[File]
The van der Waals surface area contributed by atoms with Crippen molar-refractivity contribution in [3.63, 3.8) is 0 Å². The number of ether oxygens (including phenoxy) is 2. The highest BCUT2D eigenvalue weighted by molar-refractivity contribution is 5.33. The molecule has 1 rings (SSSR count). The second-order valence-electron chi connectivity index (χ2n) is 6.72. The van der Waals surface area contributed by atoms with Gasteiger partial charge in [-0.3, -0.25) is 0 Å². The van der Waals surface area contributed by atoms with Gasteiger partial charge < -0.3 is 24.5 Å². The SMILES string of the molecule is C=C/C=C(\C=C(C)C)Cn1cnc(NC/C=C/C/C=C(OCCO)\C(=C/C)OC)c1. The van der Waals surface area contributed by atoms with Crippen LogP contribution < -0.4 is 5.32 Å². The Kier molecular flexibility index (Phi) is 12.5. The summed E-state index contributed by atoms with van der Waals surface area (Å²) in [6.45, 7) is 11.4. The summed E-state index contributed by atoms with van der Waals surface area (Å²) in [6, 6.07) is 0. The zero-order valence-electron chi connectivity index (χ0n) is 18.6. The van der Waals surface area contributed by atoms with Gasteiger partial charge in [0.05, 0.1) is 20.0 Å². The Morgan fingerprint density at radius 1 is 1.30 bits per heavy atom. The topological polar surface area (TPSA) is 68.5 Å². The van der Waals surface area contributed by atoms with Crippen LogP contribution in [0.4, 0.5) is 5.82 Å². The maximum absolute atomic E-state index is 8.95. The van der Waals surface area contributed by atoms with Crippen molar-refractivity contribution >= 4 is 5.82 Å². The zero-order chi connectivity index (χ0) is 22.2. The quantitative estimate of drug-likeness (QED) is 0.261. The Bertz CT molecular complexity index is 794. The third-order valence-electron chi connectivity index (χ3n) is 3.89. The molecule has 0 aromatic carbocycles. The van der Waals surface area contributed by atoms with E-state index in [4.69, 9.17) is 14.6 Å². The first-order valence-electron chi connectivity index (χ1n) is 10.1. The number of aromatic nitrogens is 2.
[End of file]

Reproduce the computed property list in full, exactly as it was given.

The van der Waals surface area contributed by atoms with Crippen molar-refractivity contribution in [3.63, 3.8) is 0 Å². The number of ether oxygens (including phenoxy) is 2. The highest BCUT2D eigenvalue weighted by molar-refractivity contribution is 5.33. The molecule has 1 rings (SSSR count). The second-order valence-electron chi connectivity index (χ2n) is 6.72. The van der Waals surface area contributed by atoms with Gasteiger partial charge in [-0.3, -0.25) is 0 Å². The van der Waals surface area contributed by atoms with Gasteiger partial charge < -0.3 is 24.5 Å². The SMILES string of the molecule is C=C/C=C(\C=C(C)C)Cn1cnc(NC/C=C/C/C=C(OCCO)\C(=C/C)OC)c1. The van der Waals surface area contributed by atoms with Crippen LogP contribution < -0.4 is 5.32 Å². The Kier molecular flexibility index (Phi) is 12.5. The summed E-state index contributed by atoms with van der Waals surface area (Å²) in [6.45, 7) is 11.4. The summed E-state index contributed by atoms with van der Waals surface area (Å²) in [6, 6.07) is 0. The zero-order valence-electron chi connectivity index (χ0n) is 18.6. The van der Waals surface area contributed by atoms with Gasteiger partial charge in [0.05, 0.1) is 20.0 Å². The Morgan fingerprint density at radius 1 is 1.30 bits per heavy atom. The topological polar surface area (TPSA) is 68.5 Å². The van der Waals surface area contributed by atoms with Crippen LogP contribution in [0.4, 0.5) is 5.82 Å². The maximum absolute atomic E-state index is 8.95. The van der Waals surface area contributed by atoms with Crippen molar-refractivity contribution >= 4 is 5.82 Å². The zero-order chi connectivity index (χ0) is 22.2. The quantitative estimate of drug-likeness (QED) is 0.261. The Bertz CT molecular complexity index is 794. The third-order valence-electron chi connectivity index (χ3n) is 3.89. The molecule has 0 aromatic carbocycles. The van der Waals surface area contributed by atoms with E-state index in [4.69, 9.17) is 14.6 Å². The first-order valence-electron chi connectivity index (χ1n) is 10.1. The number of aromatic nitrogens is 2.